Alpha stimulation primarily causes smooth muscle within the arteries and arterioles to contract, increasing afterload and systemic vascular resistance. Beta stimulation has a number of effects; Beta-1 is most significant for cardiac output. This increases contractility (inotropic effects) as well as heart rate (chronotropic effects). Additionally, dopamine has dopaminergic stimulation, which at low doses increases blood flow to the spleen and kidneys [2].

How norepinephrine, dopamine and epinephrine work

Norepinephrine increases blood pressure by vasoconstriction (alpha effects) and has very little effect on beta until it reaches the higher doses. In contrast, low and mid-range doses of dopamine and epinephrine increase blood pressure by increasing cardiac output through a combination of increased contractility and heart rate (beta effects).

At higher doses of dopamine and epinephrine, blood pressure continues to increase as alpha effects lead to vasoconstriction. The dopaminergic effects, or so-called renal dose of dopamine has not proved to be of any use clinically.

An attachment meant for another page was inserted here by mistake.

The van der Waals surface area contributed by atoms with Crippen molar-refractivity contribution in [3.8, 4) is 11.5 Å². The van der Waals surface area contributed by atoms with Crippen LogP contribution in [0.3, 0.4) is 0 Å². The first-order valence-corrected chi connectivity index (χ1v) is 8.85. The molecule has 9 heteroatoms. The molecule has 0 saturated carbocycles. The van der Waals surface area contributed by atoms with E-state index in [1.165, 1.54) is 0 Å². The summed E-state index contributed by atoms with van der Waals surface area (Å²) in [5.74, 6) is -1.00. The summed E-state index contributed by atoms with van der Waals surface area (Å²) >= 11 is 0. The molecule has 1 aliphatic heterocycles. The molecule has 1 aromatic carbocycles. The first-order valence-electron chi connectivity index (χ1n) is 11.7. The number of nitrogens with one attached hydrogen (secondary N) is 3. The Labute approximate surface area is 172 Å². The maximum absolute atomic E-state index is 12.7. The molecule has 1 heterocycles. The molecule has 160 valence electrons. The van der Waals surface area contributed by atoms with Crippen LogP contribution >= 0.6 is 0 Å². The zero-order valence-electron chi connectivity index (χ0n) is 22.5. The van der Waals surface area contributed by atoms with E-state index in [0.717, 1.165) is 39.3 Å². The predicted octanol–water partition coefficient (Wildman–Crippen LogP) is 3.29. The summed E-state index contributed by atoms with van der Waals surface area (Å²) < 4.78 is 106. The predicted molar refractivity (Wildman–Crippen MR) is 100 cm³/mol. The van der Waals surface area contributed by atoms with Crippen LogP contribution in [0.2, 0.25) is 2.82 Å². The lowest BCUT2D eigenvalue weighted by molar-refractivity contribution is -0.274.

Which vasopressors work best?

Unfortunately, there are far more opinions than answers as to which vasopressors work best. A recent Cochrane review of six vasopressors, including dopamine, epinephrine and norepinephrine, determined that “evidence is insufficient to prove that any of the vasopressors at assessed doses are superior over others in terms of mortality” [3].

Several studies have discussed side effects specific to each vasopressor. One of the frequently cited papers that evaluated dopamine versus norepinephrine found that dopamine nearly doubled the risk of arrhythmia [4,5]. Research comparing epinephrine to norepinephrine noted that despite having no difference in mortality, epinephrine caused higher heart rates, higher lactate levels and higher incident of refractory shock [6].